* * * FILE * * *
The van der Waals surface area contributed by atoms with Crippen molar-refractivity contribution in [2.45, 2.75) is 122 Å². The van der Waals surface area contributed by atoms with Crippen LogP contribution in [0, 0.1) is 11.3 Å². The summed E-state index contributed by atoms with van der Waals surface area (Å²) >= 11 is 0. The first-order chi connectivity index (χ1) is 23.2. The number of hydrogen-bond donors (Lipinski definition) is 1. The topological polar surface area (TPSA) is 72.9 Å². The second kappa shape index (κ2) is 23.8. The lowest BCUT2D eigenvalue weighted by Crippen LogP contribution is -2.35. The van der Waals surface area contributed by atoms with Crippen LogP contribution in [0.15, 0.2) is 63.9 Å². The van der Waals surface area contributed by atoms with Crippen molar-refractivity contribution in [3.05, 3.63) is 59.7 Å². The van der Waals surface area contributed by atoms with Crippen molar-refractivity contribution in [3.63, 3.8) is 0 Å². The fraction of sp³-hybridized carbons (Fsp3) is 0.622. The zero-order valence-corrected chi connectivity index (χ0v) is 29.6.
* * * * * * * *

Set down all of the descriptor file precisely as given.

The van der Waals surface area contributed by atoms with Crippen molar-refractivity contribution in [2.45, 2.75) is 122 Å². The van der Waals surface area contributed by atoms with Crippen LogP contribution in [0, 0.1) is 11.3 Å². The summed E-state index contributed by atoms with van der Waals surface area (Å²) >= 11 is 0. The first-order chi connectivity index (χ1) is 23.2. The number of hydrogen-bond donors (Lipinski definition) is 1. The topological polar surface area (TPSA) is 72.9 Å². The second kappa shape index (κ2) is 23.8. The lowest BCUT2D eigenvalue weighted by Crippen LogP contribution is -2.35. The van der Waals surface area contributed by atoms with Crippen LogP contribution in [0.15, 0.2) is 63.9 Å². The van der Waals surface area contributed by atoms with Crippen molar-refractivity contribution in [3.05, 3.63) is 59.7 Å². The van der Waals surface area contributed by atoms with Crippen molar-refractivity contribution in [3.63, 3.8) is 0 Å². The fraction of sp³-hybridized carbons (Fsp3) is 0.622. The zero-order valence-corrected chi connectivity index (χ0v) is 29.6.